study published this year in the journal Nature Cell Biology confirms a direct link between hiccups in your circadian rhythms and the skin’s ability to synthesize collagen.

“Think of sleep as food and water for your skin,” says New York dermatologist Whitney Bowe, MD. “When you disrupt the circadian rhythms, you’re more susceptible to environmental damage. Chronic sleep deprivation can exacerbate acne and inflammation, and persistently high levels of cortisol will break down collagen.”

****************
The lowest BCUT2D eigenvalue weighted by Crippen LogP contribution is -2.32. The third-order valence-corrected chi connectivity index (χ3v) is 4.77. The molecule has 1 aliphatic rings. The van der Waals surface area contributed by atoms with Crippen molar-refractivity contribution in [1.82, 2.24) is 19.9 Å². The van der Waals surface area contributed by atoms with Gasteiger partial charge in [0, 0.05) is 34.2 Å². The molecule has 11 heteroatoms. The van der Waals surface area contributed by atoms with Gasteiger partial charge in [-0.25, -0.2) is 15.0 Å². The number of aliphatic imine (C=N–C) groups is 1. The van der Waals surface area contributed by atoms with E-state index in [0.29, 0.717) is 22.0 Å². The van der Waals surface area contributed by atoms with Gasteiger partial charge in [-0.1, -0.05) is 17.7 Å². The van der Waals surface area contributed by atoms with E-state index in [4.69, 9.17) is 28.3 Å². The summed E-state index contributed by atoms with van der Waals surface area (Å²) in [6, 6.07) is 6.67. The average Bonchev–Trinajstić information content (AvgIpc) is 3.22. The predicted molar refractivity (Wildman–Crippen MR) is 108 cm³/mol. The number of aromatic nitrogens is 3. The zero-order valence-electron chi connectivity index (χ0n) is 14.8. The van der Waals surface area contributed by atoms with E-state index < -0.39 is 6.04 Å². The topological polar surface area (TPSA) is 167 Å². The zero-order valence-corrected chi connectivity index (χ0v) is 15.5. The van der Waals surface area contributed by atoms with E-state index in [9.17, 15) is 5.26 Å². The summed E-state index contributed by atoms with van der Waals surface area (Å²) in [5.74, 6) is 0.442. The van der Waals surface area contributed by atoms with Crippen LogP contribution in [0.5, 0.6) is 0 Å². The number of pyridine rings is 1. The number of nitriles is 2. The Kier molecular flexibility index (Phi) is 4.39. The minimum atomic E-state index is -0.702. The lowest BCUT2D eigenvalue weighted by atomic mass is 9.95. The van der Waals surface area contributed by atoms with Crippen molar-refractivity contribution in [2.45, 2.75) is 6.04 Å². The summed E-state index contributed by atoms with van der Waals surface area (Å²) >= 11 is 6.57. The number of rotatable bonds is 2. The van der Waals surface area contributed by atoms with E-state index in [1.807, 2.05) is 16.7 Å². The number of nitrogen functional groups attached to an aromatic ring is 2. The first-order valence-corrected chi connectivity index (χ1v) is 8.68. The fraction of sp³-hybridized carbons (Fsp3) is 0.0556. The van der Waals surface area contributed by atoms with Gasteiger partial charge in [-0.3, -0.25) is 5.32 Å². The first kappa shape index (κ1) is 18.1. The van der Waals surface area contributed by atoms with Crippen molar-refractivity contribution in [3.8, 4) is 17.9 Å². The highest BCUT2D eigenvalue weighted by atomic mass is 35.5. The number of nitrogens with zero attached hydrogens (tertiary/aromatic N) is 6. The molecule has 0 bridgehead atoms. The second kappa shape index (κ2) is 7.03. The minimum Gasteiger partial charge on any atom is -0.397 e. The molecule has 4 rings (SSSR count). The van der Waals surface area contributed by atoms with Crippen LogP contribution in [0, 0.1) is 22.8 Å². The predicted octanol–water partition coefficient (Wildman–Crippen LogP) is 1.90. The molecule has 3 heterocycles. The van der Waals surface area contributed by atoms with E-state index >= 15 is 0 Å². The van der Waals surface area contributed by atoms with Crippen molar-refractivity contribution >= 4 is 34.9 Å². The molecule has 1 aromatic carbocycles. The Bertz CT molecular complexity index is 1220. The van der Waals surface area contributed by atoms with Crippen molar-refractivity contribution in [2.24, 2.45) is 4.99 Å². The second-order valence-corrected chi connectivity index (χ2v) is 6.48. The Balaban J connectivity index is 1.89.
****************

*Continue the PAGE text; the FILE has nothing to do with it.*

While 25 percent of skin aging can be attributed to genetics, a whopping 75 percent is influenced by epigenetics, or environmental and lifestyle factors like sleep. When beauty company Estée Lauder commissioned a study to examine the relationship between poor sleep quality and accelerated skin aging, the results, published in the journal Clinical and Experimental Dermatology in 2014, prompted the brand to reformulate its iconic Advanced Night Repair Complex, which originally launched in 1982. The most dramatic change to the serum is a new “activator” (a blend of peptides and yeast extract) linked to the discovery of a tiny microsignaling molecule. “[In studies,] when we decreased the level of this molecule, skin’s natural nightly repair signal also slowed down,” says Estée Lauder’s Nadine Pernodet, PhD, vice president of Skin Biology and BioActives Global Research and Development. The new activator is designed to send more of those skin-rejuvenating signals.

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